Low carb cheeky sticky pork chops. An inexpensive yet uber-tasty and satisfying meal.
Right now you’re probably thinking that what’s in the photos does not look like pork chops. You are absolutely right. But it is pork. And it is chops. Have I totally confused you?
Well, it’s a play on words…Perhaps I should explain.
Pork because it is pig meat.
Sticky because the meat and juices together form a sticky, gluey kind of sauce at the bottom of the pan.
Chops because it’s another word for the flesh that covers the jaws area.
Cheeky because it makes reference to cheeks, but when used together with chops, it refers to a cute, pudgy toddler (in English slang anyway).
Still confused? Still not guessed it?
The meat used in my low carb cheeky sticky pork chops is PIG CHEEKS!!!!
Yep. Pig. Cheeks. I bet you’ve never tried them. You might even be grossed out at the thought. But come on! If you’ve eaten bacon and pancetta you obviously don’t mind eating meat that comes from the belly of a pig. If you like haggis, you don’t mind eating sheep’s blood, heart, lungs and liver. If you enjoy sweetbreads you don’t care that you’re eating the thymus gland and pancreas of a calf or lamb. And never mind black pudding…a blood sausage! So why should anyone feel squeamish about pig cheeks?
And if you think that’s not a good enough argument to persuade you to try this dish, let me tell you that cheeks are one of the cheapest cuts of pork you can buy, but one of the most succulent. Don’t take my word for it. A celebrity chef mentioned this on prime time TV some years ago and I tried them soon after. I was astounded. Pig cheeks have been making regular appearances at my ketogenic table ever since.
I pay around £2.50 for about 250g, which is enough cheeks to serve 2 people generously. If that’s not a bargain, I don’t know what is.
I have my own method of cooking cheeks, which some of you will recognise as my ‘lazy’ favourite. It involves shoving everything in the pan and letting the meat cook on low heat for about 1.5 hours, with just an occasional turn of each piece and a little top up of water from time to time. Whoever invented braising was a genius.
A few staple ingredients, thyme, rosemary and some red wine is all that’s needed to achieve a really succulent keto meal. No bones, gristle, or chewy bits. Just delicious, melt in the mouth meat.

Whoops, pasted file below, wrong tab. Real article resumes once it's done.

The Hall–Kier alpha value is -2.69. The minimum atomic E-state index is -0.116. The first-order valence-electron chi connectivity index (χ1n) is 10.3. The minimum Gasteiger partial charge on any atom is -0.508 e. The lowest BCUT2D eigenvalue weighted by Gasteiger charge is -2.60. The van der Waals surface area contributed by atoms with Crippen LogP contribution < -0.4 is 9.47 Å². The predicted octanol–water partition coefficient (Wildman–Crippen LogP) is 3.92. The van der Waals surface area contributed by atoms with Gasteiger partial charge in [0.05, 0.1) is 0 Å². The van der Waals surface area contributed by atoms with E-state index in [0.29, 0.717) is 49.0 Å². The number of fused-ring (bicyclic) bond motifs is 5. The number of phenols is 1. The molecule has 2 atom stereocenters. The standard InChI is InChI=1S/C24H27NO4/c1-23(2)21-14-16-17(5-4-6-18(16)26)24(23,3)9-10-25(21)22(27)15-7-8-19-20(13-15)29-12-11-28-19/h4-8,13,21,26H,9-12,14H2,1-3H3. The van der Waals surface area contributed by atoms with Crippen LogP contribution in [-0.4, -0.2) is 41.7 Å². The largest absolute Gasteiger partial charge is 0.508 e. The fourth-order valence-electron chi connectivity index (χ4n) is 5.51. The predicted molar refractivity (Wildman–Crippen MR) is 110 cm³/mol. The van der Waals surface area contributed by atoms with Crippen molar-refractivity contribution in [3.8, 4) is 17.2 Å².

My low carb cheeky sticky pork chops were served with chunks of roasted butternut squash. If you want to stick to even fewer carbs, you can make some cauliflower mash while your pork is simmering away.
Whatever you decide to serve them with, these pig cheeks will be a winner.
- 450-500g pig cheeks
- 100ml red wine
- splash of extra virgin olive oil
- 1 shallot
- 1 garlic clove
- fresh thyme
- a few sprigs of fresh rosemary
- a generous sprinkle of fine Himalayan pink salt
- ground black pepper to taste
- a generous sprinkle of paprika
- a sprinkle of organic beef stock granules
- 1 small squash
- extra virgin olive oil
- fresh rosemary sprigs
- fresh thyme
- sprinkle of fine Himalayan pink salt
- black pepper to taste
- chop shallot and garlic and put them in a heavy bottom pan or wok with a splash of olive oil; fry for 1 minute to soften.
- add pig cheeks and sear all sides.
- add red wine and let it evaporate a little, then 60ml water and the rest of the ingredients.
- turn heat down to minimum, cover with lid and braise for about 1.5 hours.
- make sure you turn the cheeks regularly or they will stick; check for dryness after the first half hour and then more and more often as you get to the last half hour of cooking time; add 30-50ml water whenever the juices seem to run a bit dry.
- pre heat oven to 180°C fan.
- cut the squash across its length and width and then cut each quarter in half.
- remove and discard the stringy core and seeds, as well as the hard outer layer.
- cut into rough 3cm chunks.
- pour a generous amount of olive oil into an oven tray, then add squash and all the other ingredients.
- roll the chunks around with your hand so each side is well coated.
- bake for 20 min or until the tip of a knife goes through the largest squash chunk with ease.